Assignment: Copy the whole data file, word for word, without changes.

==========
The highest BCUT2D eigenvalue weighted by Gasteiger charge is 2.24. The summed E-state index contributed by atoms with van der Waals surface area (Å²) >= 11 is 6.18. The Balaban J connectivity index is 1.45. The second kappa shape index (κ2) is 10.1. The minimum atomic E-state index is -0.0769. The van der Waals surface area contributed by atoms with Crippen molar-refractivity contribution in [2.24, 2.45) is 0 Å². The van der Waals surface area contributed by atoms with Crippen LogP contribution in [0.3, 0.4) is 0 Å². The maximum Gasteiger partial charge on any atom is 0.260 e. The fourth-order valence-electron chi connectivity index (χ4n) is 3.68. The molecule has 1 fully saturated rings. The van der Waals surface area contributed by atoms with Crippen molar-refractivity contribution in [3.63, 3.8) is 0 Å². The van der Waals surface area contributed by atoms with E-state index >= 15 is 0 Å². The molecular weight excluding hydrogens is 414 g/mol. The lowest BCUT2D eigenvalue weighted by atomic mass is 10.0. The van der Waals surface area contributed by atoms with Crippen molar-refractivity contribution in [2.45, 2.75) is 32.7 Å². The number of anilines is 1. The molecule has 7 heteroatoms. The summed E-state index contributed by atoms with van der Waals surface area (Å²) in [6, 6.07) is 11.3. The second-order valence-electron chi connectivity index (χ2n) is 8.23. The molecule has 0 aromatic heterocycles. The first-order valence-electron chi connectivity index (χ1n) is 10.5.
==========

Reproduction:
The highest BCUT2D eigenvalue weighted by Gasteiger charge is 2.24. The summed E-state index contributed by atoms with van der Waals surface area (Å²) >= 11 is 6.18. The Balaban J connectivity index is 1.45. The second kappa shape index (κ2) is 10.1. The minimum atomic E-state index is -0.0769. The van der Waals surface area contributed by atoms with Crippen molar-refractivity contribution in [2.24, 2.45) is 0 Å². The van der Waals surface area contributed by atoms with Crippen LogP contribution in [0.3, 0.4) is 0 Å². The maximum Gasteiger partial charge on any atom is 0.260 e. The fourth-order valence-electron chi connectivity index (χ4n) is 3.68. The molecule has 1 fully saturated rings. The van der Waals surface area contributed by atoms with Crippen molar-refractivity contribution in [3.63, 3.8) is 0 Å². The van der Waals surface area contributed by atoms with E-state index >= 15 is 0 Å². The molecular weight excluding hydrogens is 414 g/mol. The lowest BCUT2D eigenvalue weighted by atomic mass is 10.0. The van der Waals surface area contributed by atoms with Crippen molar-refractivity contribution in [2.45, 2.75) is 32.7 Å². The number of anilines is 1. The molecule has 7 heteroatoms. The summed E-state index contributed by atoms with van der Waals surface area (Å²) in [6, 6.07) is 11.3. The second-order valence-electron chi connectivity index (χ2n) is 8.23. The molecule has 0 aromatic heterocycles. The first-order valence-electron chi connectivity index (χ1n) is 10.5.